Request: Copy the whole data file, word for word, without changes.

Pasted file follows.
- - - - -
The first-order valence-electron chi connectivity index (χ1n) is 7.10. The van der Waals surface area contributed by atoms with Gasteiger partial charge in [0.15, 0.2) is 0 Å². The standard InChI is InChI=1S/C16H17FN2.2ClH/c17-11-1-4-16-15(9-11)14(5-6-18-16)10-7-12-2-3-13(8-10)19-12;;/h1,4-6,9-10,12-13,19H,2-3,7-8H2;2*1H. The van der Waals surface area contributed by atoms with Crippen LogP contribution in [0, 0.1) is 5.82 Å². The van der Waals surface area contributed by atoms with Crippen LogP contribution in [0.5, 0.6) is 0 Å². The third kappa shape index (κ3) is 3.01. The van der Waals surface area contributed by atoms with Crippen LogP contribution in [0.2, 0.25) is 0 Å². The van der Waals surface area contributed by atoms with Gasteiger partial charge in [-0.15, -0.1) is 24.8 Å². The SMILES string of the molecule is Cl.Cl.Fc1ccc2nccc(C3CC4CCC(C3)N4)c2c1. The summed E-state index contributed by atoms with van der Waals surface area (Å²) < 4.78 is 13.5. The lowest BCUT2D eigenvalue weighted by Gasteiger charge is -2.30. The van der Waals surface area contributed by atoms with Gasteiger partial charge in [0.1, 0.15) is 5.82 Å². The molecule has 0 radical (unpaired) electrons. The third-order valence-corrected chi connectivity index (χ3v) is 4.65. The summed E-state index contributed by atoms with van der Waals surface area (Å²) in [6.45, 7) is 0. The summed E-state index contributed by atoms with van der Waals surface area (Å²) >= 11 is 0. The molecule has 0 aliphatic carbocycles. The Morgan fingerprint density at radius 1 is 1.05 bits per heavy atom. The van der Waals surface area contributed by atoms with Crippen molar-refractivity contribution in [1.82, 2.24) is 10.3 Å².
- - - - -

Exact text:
The first-order valence-electron chi connectivity index (χ1n) is 7.10. The van der Waals surface area contributed by atoms with Gasteiger partial charge in [0.15, 0.2) is 0 Å². The standard InChI is InChI=1S/C16H17FN2.2ClH/c17-11-1-4-16-15(9-11)14(5-6-18-16)10-7-12-2-3-13(8-10)19-12;;/h1,4-6,9-10,12-13,19H,2-3,7-8H2;2*1H. The van der Waals surface area contributed by atoms with Crippen LogP contribution in [0, 0.1) is 5.82 Å². The van der Waals surface area contributed by atoms with Crippen LogP contribution in [0.5, 0.6) is 0 Å². The third kappa shape index (κ3) is 3.01. The van der Waals surface area contributed by atoms with Crippen LogP contribution in [0.2, 0.25) is 0 Å². The van der Waals surface area contributed by atoms with Gasteiger partial charge in [-0.15, -0.1) is 24.8 Å². The SMILES string of the molecule is Cl.Cl.Fc1ccc2nccc(C3CC4CCC(C3)N4)c2c1. The summed E-state index contributed by atoms with van der Waals surface area (Å²) < 4.78 is 13.5. The lowest BCUT2D eigenvalue weighted by Gasteiger charge is -2.30. The van der Waals surface area contributed by atoms with Gasteiger partial charge in [0.1, 0.15) is 5.82 Å². The molecule has 0 radical (unpaired) electrons. The third-order valence-corrected chi connectivity index (χ3v) is 4.65. The summed E-state index contributed by atoms with van der Waals surface area (Å²) in [6.45, 7) is 0. The summed E-state index contributed by atoms with van der Waals surface area (Å²) >= 11 is 0. The molecule has 0 aliphatic carbocycles. The Morgan fingerprint density at radius 1 is 1.05 bits per heavy atom. The van der Waals surface area contributed by atoms with Crippen molar-refractivity contribution in [1.82, 2.24) is 10.3 Å².